Erin: So that’s an awesome question. I will say that I have one client right now that we just discovered the presence of Hashimoto’s antibodies, which explains a lot. We’re not just looking at lab data. We’re also we’re looking at lab data and saying, does this explain what this human being behind the data is actually experiencing? And in this case, absolutely. So with the Hashimoto’s. My one of my first things is to say, OK, because of the way that gliadin, in the protein within gluten can cross react with certain tissues in the body. Right. We want to pull out gluten. But you’re saying, OK, that makes sense from a practical standpoint. But what happens if if that doesn’t make sense from an emotional standpoint for her? She, her entire world, her entire identity is gluten because her business. She’s an entrepreneur and her business is making bread. So, I mean, holy smokes, it’s not the same thing as having a history of restriction, but this is a big deal, right? So in these cases, what I do is I say I think this is where it makes sense to invest in doing a test. The one that I run is called the Vibrant Wellness Wheat Zoomer, Wheat Zoomer from Vibrant Wellness in that shows, as is your immune system, actually reacting to these peptides within week, because what if the answer’s no and then we just restrict unnecessarily just based on theory. So for her for a situation like that, I think it’s really makes sense to invest in proper testing to say, is this your bag? Is this something that we have to focus on? And if it is what the next step is, it’s not to just smash her into a gluten free diet, but it’s to assess how does this make you feel? So I just told you that you have a gluten free diet is a practical way to support your health condition. How does that make you feel? And I’m looking for two things. One, does it feel expansive in your body? Or does it feel like contraction in your body because some people are like, oh my God, I feel so much better knowing this. I’ve wondered about this. I’ve thought about this for years now. I have the data. I feel good. I’m excited to get started. I want to support my body in this way, like let’s go and some people get that data and they’re like, how am I going to do this? My kids eat gluten. What if I want to go to Italy? Can I never eat pasta again? I can never eat bread again. This this girl is like, do I quit my business? Like, well, what do I do? And so we want to, I never want people to make a choice, a decision from a place of constriction and contraction if it feels hard, scary, rigid, bad for lack of a better term in your physical body, that’s information. And we’re not going to make a decision from that place. We’re going to wait. We’re going to give ourselves some breathing room. We’re going to talk through it. We’re going to talk about your biggest fears. We’re going to do all of that before we run into this potentially restrictive diet.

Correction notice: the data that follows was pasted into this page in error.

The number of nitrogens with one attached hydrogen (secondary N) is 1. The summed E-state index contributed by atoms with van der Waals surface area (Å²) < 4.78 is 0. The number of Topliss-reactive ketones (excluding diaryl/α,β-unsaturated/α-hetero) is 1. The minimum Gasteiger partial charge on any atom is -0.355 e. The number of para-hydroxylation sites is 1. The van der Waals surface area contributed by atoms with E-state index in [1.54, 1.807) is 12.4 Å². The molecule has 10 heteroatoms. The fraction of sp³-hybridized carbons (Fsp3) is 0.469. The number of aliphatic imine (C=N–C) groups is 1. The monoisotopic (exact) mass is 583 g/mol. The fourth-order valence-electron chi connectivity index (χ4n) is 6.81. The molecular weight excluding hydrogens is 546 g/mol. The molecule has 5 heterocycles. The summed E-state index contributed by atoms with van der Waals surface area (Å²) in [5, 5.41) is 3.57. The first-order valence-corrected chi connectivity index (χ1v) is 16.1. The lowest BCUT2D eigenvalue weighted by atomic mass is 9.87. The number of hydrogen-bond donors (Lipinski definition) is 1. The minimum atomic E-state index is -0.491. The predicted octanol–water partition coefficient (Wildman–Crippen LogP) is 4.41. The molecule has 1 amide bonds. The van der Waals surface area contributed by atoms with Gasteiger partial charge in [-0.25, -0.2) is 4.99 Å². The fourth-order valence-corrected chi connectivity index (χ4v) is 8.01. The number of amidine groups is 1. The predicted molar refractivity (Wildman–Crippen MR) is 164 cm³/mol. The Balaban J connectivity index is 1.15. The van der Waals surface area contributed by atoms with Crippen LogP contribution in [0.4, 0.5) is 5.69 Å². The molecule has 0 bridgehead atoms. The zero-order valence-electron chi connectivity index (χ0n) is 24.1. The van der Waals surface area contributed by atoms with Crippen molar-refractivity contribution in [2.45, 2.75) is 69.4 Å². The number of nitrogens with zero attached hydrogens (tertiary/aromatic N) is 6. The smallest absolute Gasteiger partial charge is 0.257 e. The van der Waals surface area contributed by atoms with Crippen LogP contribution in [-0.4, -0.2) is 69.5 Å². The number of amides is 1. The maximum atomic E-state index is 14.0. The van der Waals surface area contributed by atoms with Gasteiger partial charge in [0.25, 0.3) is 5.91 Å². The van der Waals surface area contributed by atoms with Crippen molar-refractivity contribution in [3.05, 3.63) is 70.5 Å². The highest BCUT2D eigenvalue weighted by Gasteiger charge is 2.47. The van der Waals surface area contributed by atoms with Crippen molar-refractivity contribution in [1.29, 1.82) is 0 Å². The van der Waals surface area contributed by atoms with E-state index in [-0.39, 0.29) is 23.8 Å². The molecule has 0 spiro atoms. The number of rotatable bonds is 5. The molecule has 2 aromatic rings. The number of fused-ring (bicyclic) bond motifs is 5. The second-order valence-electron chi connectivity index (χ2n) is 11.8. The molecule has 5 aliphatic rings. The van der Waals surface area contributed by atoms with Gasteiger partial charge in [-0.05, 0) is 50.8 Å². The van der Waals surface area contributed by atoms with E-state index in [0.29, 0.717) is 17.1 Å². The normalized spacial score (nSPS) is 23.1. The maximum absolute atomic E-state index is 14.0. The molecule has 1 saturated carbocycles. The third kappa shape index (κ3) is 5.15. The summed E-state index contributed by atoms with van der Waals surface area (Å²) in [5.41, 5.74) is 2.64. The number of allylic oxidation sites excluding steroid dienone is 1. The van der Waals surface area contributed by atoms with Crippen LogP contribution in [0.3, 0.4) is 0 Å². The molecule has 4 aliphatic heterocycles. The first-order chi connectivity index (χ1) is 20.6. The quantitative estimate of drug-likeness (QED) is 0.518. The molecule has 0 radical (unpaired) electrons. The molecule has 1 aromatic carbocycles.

Le’Nise: That is just like music to my ears, because, you know, we’ve talked about diet dogma and we see a lot in this space, we talked about restriction. But what’s interesting is that what you just explained is a very nuanced approach. And that’s something that we’ve talked about before, this lack of nuance and the lack of seeing, even though we get trained to see the person for who they are, the whole whole person, physical and emotional, there is this kind of default of going back to templates and protocol. And this nuance is really important because that’s where the healing really begins, because you’re seeing all elements of the person and what they will actually respond to rather than take out gluten, take out dairy, you know, take it all out. It’s well, actually, how does this fit into my life and where I’m at emotionally, professionally, personally, all of that.